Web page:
On January 28-29, the Institute for Advanced Studies in Culture at the University of Virginia will host a conference on “Secularism in the Late Modern Age: Between New Atheisms and Religious Fundamentalisms.” Speakers include: Manuela Achilles, Rajeev Bhargava, José Casanova, Jocelyn Cesari, Daniel Doneson, Silvio Ferrari, Barbara Herrnstein Smith, Slavica Jakelić, Adam Lipszyc, Ekaterina Makarova, Neeti Nair, Christopher Nichols , Abdulaziz Sachedina, Elizabeth Shakman Hurd, Kevin Shultz, William Schweiker, George Thomas, Carl Trindle, Stephen White, and Wesley Wildman.

From the Institute’s website:

Contrary to the usual focus on the clashes between secularisms and religions, this project will bring together an international group of scholars from the humanities, social sciences, and natural sciences to consider areas of consensus between religious and secular worldviews as well the philosophical, historical, political, and institutional conditions conducive for their coexistence. The analytic goal is to investigate the range of meanings of secularity and secularism and how they play out in encounters with religion in specific contexts and communities. The normative goal is to consider the questions: Must the relationship between religions and secularisms be one of animosity and confrontation? If, as Charles Taylor reminds us, both modern Western Christianity and most forms of modern Western secularism were shaped by the same moral drive—the impulse to reform individuals so that they might apply themselves to creating a better world—can we retrieve that moral drive for our age and in our pluralistic world? In an age defined by vitality of religions, do secularisms need to undergo an intellectual renewal if we are to sustain pluralistic societies in which religions and secularisms can coexist?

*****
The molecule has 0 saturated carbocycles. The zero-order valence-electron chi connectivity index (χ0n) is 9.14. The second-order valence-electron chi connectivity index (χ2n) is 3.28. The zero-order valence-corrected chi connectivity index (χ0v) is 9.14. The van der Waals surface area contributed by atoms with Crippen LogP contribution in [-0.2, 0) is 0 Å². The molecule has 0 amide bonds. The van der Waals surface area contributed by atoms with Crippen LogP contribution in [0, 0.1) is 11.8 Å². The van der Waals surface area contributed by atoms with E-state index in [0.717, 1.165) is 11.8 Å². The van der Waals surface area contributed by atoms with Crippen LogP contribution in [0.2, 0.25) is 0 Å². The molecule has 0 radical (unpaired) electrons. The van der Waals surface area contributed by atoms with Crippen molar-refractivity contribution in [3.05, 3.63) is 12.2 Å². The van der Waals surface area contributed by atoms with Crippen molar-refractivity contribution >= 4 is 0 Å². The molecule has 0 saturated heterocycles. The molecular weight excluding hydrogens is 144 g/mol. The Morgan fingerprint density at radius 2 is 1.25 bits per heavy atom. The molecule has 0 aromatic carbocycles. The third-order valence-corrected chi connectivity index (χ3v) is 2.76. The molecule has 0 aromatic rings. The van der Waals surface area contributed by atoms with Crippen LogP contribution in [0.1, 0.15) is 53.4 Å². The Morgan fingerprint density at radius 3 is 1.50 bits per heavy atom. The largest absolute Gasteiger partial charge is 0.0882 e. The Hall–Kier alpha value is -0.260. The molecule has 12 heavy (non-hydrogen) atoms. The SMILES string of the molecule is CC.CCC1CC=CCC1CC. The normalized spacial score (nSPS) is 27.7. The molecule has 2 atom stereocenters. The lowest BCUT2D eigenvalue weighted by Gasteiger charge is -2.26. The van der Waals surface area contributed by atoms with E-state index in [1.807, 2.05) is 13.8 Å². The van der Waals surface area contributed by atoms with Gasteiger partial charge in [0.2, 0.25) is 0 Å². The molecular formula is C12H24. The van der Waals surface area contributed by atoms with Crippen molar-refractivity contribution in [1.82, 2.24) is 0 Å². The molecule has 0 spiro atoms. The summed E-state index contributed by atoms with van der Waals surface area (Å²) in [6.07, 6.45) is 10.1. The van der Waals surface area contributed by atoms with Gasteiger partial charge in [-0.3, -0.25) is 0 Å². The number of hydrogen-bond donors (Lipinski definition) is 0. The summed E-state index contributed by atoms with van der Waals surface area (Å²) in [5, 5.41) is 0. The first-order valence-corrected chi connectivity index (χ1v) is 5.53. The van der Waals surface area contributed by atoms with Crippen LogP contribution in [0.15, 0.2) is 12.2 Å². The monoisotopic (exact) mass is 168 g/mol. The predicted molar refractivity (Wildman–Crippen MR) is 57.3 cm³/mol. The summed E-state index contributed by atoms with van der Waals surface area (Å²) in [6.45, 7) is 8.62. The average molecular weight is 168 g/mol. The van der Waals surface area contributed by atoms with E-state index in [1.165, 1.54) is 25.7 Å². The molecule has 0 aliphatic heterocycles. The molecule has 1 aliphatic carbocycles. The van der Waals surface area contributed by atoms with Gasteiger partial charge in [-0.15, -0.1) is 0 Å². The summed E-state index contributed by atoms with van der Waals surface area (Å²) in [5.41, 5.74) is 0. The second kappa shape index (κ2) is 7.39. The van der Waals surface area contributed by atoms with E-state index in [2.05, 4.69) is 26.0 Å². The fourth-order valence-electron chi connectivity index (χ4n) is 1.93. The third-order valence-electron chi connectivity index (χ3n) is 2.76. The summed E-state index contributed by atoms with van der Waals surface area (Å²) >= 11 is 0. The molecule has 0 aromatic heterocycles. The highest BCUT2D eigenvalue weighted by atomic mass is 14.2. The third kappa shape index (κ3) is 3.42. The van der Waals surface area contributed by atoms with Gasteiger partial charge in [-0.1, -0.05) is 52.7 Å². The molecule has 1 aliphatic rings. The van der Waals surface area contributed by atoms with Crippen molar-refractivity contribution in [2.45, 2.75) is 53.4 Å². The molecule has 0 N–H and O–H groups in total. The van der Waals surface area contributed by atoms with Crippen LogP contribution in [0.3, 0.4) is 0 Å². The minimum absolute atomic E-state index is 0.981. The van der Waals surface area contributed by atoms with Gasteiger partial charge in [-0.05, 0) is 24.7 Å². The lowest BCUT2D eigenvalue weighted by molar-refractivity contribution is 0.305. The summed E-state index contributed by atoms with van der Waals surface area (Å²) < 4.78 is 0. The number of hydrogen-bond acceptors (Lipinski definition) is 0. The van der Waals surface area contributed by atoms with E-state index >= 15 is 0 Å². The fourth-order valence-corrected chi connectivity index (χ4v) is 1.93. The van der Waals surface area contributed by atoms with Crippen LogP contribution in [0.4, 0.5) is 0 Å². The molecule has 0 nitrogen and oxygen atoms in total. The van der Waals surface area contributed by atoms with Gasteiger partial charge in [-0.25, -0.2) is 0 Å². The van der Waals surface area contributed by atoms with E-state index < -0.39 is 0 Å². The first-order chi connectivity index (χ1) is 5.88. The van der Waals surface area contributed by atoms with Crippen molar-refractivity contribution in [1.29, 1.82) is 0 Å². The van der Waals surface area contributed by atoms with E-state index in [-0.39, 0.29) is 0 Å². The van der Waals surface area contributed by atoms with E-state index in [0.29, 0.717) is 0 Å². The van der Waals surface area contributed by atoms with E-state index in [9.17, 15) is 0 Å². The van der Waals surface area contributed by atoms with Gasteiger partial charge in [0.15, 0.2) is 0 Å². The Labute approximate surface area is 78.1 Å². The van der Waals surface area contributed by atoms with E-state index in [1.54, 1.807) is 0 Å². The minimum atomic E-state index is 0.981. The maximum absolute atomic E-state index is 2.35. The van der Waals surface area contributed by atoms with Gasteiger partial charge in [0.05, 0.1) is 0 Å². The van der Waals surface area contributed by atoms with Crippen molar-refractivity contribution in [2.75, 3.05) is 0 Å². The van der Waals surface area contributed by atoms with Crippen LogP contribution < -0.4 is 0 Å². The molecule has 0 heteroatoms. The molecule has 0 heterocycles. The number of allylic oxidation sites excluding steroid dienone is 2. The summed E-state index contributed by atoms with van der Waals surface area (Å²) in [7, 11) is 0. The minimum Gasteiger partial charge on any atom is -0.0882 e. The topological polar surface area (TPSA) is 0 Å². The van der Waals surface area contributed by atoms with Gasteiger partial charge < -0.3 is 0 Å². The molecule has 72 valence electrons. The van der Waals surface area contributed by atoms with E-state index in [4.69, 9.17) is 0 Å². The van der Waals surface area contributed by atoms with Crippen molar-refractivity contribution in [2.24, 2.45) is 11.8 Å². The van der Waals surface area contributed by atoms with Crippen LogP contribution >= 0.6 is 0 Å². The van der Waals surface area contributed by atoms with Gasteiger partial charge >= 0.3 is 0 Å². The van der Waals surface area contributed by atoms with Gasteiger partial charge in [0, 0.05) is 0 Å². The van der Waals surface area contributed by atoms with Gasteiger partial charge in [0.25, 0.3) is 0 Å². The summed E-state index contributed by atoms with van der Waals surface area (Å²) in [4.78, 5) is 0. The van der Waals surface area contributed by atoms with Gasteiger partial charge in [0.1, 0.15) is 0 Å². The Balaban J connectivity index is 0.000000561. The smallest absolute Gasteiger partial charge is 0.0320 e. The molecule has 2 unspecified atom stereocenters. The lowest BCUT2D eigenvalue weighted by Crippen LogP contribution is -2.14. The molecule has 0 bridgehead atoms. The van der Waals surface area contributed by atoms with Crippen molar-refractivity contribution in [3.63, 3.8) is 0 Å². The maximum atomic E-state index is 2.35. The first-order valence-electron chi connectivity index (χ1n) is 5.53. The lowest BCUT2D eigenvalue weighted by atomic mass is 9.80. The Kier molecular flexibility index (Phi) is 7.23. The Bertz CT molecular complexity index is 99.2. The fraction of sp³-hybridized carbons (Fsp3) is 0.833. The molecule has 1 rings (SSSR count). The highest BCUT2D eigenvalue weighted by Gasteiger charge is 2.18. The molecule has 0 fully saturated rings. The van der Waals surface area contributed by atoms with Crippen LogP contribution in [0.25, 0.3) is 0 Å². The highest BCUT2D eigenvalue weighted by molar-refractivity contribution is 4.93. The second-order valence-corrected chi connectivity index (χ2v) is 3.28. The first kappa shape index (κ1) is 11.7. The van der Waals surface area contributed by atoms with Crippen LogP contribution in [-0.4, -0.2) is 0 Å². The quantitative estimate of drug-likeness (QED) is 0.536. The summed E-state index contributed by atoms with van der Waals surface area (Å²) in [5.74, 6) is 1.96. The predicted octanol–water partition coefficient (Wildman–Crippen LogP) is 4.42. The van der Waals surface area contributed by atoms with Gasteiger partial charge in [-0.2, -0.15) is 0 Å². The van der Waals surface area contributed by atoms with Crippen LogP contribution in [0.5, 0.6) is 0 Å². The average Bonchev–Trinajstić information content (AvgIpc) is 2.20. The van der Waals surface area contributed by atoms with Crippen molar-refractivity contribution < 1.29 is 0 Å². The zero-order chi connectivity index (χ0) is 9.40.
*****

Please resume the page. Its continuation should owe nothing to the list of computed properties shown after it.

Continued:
Registration is required. Click here for more information.